Tag Archives: diversely

New Caribbean Children’s Books

Last September, we reported that Harper Collins in the UK was preparing to roll our a series of #ownvoices Caribbean written and illustrated titles as part of its Big Cat series of children’s book.

Those titles are out now; so an update seems timely. Especially as I and the illustrator of my title (The Jungle Outside) Danielle Boodoo-Fortune are planning a live to discuss our collaboration and creative journeys. Hope to see you there.

In the order of (scheduled) release, one of the earliest books to drop was a non-fiction book Sea Turtles which presents, in a visual and child-friendly way, the life cycle, habits, and habitats of different types of sea turtles – with specific reference to Caribbean environmental issues. Each pdf in this post provides book details from the publisher.

The author of Sea Turtles is Carol Mitchell, a Kittitian-Nevisian writer and publisher in her own right (as owner of the independent press Caribbean Reads Publishing, whose publications include Musical Youth and Lost! A Caribbean Sea Adventure).

Diana McCaulay of Jamaica, formerly of the Jamaica Environmental Trust, chose the aquatic world for her story about Finny the Fairy Fish, an Ugly Duckling-esque tale set in a Caribbean coral reef.

McCaulay has won critical acclaim and awards for a number of teen/young adult and adult books, the most recent of which is the Burt Award winning Daylight Come set in a dystopian future Caribbean.

The Jungle Outside by Joanne C. Hillhouse (that’s me) is a book inspired by my mother and my nephew and their interactions when he was younger, which extolls the virtues of exploration and discovery, and overcoming one’s fears in order to taste the fruits of life.

As noted above, the illustrator and I are planning a Live on my YouTube channel. Don’t leave us on there alone. Come through.

Turtle Beach by Barbara Arrindell, with fellow Antiguan-Barbudan illustrator Zavian Archibald, is another environmentally themed, beach-set book, this one set in the real world and inspired by real life.

“It has come to my attention that while children are more aware of environmental issues they are also more burdened, more fatalistic, about it all (this awareness is of course anecdotal but I’ve come across articles pointing to the anxiety climate change awareness has stirred in Generation Z and Z minus). A book like this gives them agency and a sense of hope; a reinforcement that nature knows its course, they can help, and there is a down the road. And that’s good because that’s the energy we need to fight these battles.” (from this review)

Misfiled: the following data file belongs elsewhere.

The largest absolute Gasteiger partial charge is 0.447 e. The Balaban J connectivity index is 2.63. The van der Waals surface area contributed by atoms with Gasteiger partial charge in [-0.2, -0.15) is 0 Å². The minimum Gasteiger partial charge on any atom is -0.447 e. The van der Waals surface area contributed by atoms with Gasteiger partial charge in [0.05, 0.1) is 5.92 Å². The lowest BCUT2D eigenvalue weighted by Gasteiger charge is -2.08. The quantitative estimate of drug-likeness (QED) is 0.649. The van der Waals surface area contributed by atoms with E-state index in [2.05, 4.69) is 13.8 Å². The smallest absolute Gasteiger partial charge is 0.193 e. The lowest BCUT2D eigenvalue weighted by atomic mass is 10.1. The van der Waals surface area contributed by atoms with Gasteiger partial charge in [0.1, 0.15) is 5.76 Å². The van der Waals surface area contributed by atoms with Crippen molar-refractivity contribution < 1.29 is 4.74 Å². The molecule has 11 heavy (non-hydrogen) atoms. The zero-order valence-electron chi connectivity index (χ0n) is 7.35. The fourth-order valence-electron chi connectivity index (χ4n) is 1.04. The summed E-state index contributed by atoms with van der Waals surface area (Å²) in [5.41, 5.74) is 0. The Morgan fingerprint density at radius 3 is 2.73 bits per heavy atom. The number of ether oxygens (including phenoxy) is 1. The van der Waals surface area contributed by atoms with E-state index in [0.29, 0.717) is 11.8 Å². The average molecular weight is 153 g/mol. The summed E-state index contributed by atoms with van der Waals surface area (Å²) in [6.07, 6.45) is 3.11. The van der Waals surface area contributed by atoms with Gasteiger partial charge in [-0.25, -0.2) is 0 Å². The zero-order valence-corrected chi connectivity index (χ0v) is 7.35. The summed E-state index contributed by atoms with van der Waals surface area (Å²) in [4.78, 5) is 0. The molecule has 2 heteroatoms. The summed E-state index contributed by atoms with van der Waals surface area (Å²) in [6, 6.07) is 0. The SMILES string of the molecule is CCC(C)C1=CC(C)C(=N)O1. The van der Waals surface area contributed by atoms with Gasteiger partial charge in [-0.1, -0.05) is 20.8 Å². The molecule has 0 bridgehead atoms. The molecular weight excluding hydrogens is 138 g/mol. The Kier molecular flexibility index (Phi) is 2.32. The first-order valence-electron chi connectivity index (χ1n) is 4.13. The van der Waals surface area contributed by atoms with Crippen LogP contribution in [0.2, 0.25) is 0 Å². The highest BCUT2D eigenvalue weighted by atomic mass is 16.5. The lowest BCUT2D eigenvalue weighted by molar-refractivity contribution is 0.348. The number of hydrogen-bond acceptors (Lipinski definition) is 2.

That Imam Baksh’s The Lost Sketch Book has one of the more interesting premises is no surprise given that the award winning Guyanese writer made his name as the author of teen/young adult fantasy (Children of the Spider, The Dark of the Sea – both Burt Award winning titles). In this, his first children’s picture book, the titular book can bring images to life.

Desryn Collins is literary arts curriculum officer in Antigua-Barbuda, and originally from Guyana. Her turn to authorship, How to become a Calypsonian, is a book on (arguably) the official music of the Caribbean.

While junior calypso competitions are common in Carnival countries, we believe this breakdown in picture book form of how to become a calypsonian may be a first.

The Wonder of the World Leaf is the first book by Summer Edward, who has been one of the most consistent advocates for Caribbean children’s literature through her Anansesem journal for Caribbean children’s literature and her related consulting services. It is about a connection between grandmother and child, Wygenia, and a quest for a healing herb in the author’s native Trinidad.

What I would encourage you reading this to do, if you believe at all that there is a need for people to read more diversely, if you want to boost Caribbean stories, if you want to help these and other books in that lane find new readers, is share them. This can mean buying them. It can mean passing them on to another reader. It can mean mentioning one or more of them on your social media (plural). It can mean writing a short review on one of the places online (goodreads, amazon etc.) that accommodate reader reviews. The publishing marketplace is crowded, the reader has enormous power to help books they love stand out from the crowd.

As with all content (words, images, other) on wadadlipen.wordpress.com, except otherwise noted, this is written by Joanne C. Hillhouse (author of The Boy from Willow Bend, Dancing Nude in the Moonlight,  Oh Gad!, Musical Youth, With Grace, Lost! A Caribbean Sea Adventure, and The Jungle Outside). All Rights Reserved. You can also subscribe to and/or follow the site to keep up with future updates. Thanks. And remember while linking and sharing the links, referencing and excerpting, with credit, are okay, lifting whole content (articles,  images, other) from the site without asking is not cool. Respect copyright.

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